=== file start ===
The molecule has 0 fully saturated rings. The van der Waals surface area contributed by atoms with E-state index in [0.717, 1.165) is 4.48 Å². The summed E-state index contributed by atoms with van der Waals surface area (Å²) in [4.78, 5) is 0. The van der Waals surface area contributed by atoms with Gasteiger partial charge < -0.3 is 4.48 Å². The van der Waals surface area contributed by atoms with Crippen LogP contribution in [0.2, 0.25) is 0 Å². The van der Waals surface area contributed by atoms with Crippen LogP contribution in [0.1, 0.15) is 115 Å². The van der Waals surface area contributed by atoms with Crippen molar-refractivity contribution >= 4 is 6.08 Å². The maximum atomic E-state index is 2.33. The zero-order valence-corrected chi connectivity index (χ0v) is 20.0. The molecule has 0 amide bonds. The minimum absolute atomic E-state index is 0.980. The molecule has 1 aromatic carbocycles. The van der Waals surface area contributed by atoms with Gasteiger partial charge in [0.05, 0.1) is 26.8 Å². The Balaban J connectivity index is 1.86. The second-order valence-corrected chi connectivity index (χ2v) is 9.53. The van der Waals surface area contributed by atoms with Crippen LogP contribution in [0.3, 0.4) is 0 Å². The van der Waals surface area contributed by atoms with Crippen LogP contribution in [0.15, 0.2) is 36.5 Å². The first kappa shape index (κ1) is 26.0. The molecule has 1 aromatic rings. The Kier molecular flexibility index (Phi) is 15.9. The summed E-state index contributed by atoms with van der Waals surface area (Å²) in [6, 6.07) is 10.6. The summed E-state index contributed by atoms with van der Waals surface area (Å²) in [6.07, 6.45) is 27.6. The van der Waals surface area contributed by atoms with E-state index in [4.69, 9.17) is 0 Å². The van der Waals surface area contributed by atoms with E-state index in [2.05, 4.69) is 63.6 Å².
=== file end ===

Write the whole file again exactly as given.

The molecule has 0 fully saturated rings. The van der Waals surface area contributed by atoms with E-state index in [0.717, 1.165) is 4.48 Å². The summed E-state index contributed by atoms with van der Waals surface area (Å²) in [4.78, 5) is 0. The van der Waals surface area contributed by atoms with Gasteiger partial charge < -0.3 is 4.48 Å². The van der Waals surface area contributed by atoms with Crippen LogP contribution in [0.2, 0.25) is 0 Å². The van der Waals surface area contributed by atoms with Crippen LogP contribution in [0.1, 0.15) is 115 Å². The van der Waals surface area contributed by atoms with Crippen molar-refractivity contribution >= 4 is 6.08 Å². The maximum atomic E-state index is 2.33. The zero-order valence-corrected chi connectivity index (χ0v) is 20.0. The molecule has 0 amide bonds. The minimum absolute atomic E-state index is 0.980. The molecule has 1 aromatic carbocycles. The van der Waals surface area contributed by atoms with Gasteiger partial charge in [0.05, 0.1) is 26.8 Å². The Balaban J connectivity index is 1.86. The second-order valence-corrected chi connectivity index (χ2v) is 9.53. The van der Waals surface area contributed by atoms with Crippen LogP contribution in [0.3, 0.4) is 0 Å². The van der Waals surface area contributed by atoms with Crippen LogP contribution in [0.15, 0.2) is 36.5 Å². The first kappa shape index (κ1) is 26.0. The molecule has 1 aromatic rings. The Kier molecular flexibility index (Phi) is 15.9. The summed E-state index contributed by atoms with van der Waals surface area (Å²) in [6, 6.07) is 10.6. The summed E-state index contributed by atoms with van der Waals surface area (Å²) in [6.07, 6.45) is 27.6. The van der Waals surface area contributed by atoms with E-state index in [4.69, 9.17) is 0 Å². The van der Waals surface area contributed by atoms with E-state index in [2.05, 4.69) is 63.6 Å².